The Journal of Canadian

Wilderness Canoeing

  FALL 2003










In this issue

Front Page


Labrador Tragedy

Robert Service

Fall Packet


From the Editor


Back page




The peripatetic Duke Watson writes from Seattle on the A. P. Low expedition story in Outfit 111. Mr. Watson’s canoeing travels have criss-crossed the continent following many of the great historical routes. He has privately published his complete trip journal listings (in two volumes) which he thoughtfully provided Che-Mun with some time ago. We look at it from time to time when we think we have done a lot of canoeing only to be sorely reminded how much there is still to do!

“Written correspondence is not one of my favourite endeavors but I been motivated quite strongly to pass on to Che-Mun a few thoughts and reminiscences after reading Jim Stone’s delightful article in Outfit 111. My motivations are threefold.

“1. The three consecutive trips which I took in 1974 from midway on the Rupert River, along the upper Eastmain and part of the Fort George, and thence down the Kaniapiscau to Fort Chimo [Ed. Note: now called Kuujjuaq] were among the most challenging and rewarding of my numerous experiences in the north.

“2. Fascination with the travels of A. P. Low. Like Stone and Finkelstein, I poured over Low’s accounts in Annual Reports of the Geological Survey of Canada. Pertinent excerpts were reproduced and brought in our map cases. It was intriguing to read Low’s description for a given day, at the start of our travel days, and then follow his route, comparing observations about the country traveled through. So little had changed, for the most part, during the interval (81 years in the case of the Kaniapiscau section.)

“3. A comparison of our experience on Low’s Long Portage with that of Stone and Finkelstein so aptly related in Che-Mun. We seem to have had better luck in locating and following the trail than they, but after all was said and done, out portage time was nine hours, the same as theirs. We did it the easier (?) way by exploring across with relatively light loads; then, after a night’s sleep, doubling back and hauling canoes and remaining gear.

“The upper end of the portage (Stone-Finkelstein start; our finish) was clearly defined in 1974 and the lower half, although it required careful scouting, could be followed. Giving full credit to Stone and Finkelstein for their ability to “sniff out” portages, it would seem the notorious Long Portage trail has deteriorated significantly in the intervening 28 years between my trip (1974) and theirs (2002). It is quite likely that the Cree no longer use it, and that it has become and obscure rarely travelled route (although that was also the way we felt about it in 1974). I believe it probable that the blazes followed by Stone and Finkelstein in the forested portion are the ones we made to expedite our return crossing with canoes. (We found no blazes whatsoever.) 

“In summary, based on the Stone-Finkelstein description of Long Portage and several other examples, my guess is that the countryside along Low’s route has changed more in the 28 year span than in the 81 year interval mentioned above.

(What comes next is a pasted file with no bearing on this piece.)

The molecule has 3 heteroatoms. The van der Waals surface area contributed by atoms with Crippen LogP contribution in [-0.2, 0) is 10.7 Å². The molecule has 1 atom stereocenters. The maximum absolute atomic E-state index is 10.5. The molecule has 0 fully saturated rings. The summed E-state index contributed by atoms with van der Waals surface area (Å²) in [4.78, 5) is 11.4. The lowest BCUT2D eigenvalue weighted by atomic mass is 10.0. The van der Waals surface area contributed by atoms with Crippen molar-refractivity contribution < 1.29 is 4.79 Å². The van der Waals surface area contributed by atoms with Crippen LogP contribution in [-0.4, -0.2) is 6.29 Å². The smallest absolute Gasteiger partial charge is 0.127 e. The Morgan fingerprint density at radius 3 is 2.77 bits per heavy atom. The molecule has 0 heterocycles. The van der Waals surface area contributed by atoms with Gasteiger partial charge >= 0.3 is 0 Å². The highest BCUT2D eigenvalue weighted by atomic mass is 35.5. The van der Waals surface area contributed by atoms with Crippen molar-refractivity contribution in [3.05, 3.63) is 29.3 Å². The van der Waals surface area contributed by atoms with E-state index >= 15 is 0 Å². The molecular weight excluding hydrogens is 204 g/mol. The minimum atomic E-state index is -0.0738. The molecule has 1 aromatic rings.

“My admiration for Low is tremendous, and it calls forth admiration as well for Jim and Max in their projected biography of the great geologist-explorer. I await its publication with great interest.”

We heard via e-mail and phone about several interesting trips this past summer which we will feature in greater detail in later Outfits of Che-Mun.

Troy Gipps, who runs a burgeoning Web site wrote to tell of his group’s impressive feat in retracing one of the great trips a century later.

“It was tough going at times ... but we did it. We retraced the 1903 route of Leonidas Hubbard, Dillon Wallace and George Elson from North West River to Lake Hope (upstream!), we then pushed on to follow the 1905 Mina Hubbard and Dillon Wallace routes through Smallwood Reservoir and down the George River to Kangiqsualujjuaq, Quebec.

“The 650-mile journey took our team 50 days to complete. Our three-man team set off from North West River on June 24th, reached the Hubbard Memorial at the junction of the Susan River and Goose Creek on July 4th and reached our only resupply on Orma Lake Road (40 miles north of Churchill Falls) on July 17th. We were joined there by a fourth team member. We then headed northwest, then north, through Smallwood Reservoir, over the height of land that separates Labrador and Quebec, through Cabot Lake and down the George River. We arrived at the village on August 12th.”

Troy has promised something for Che-Mun and will be updating his Web site soon with his impressive trip’s info.

We also heard from new subscriber Sylvie Michaud of Montreal who did the Payne (Arnaud) River in northern Ungava which the HACC did as part of a complete crossing of the peninsula in 1990. She wrote before and after her trip and was able to find the elusive (for us) Hammer of Thor. An impressive T-shape man made rock formation thought, by some, to be a beacon for Vikings who may have visited the area 800 years ago. We look forward to hearing more from Sylvie on that trip.

Dick Irwin, along with Carl Shepardson and family, called to promise an upcoming  trip report on his 55-day epic trip out of the east arm of Great Slave Lake and arcing back north west towards the Coppermine via the Lockhart River and Contwtyto Lake. Quite a journey!



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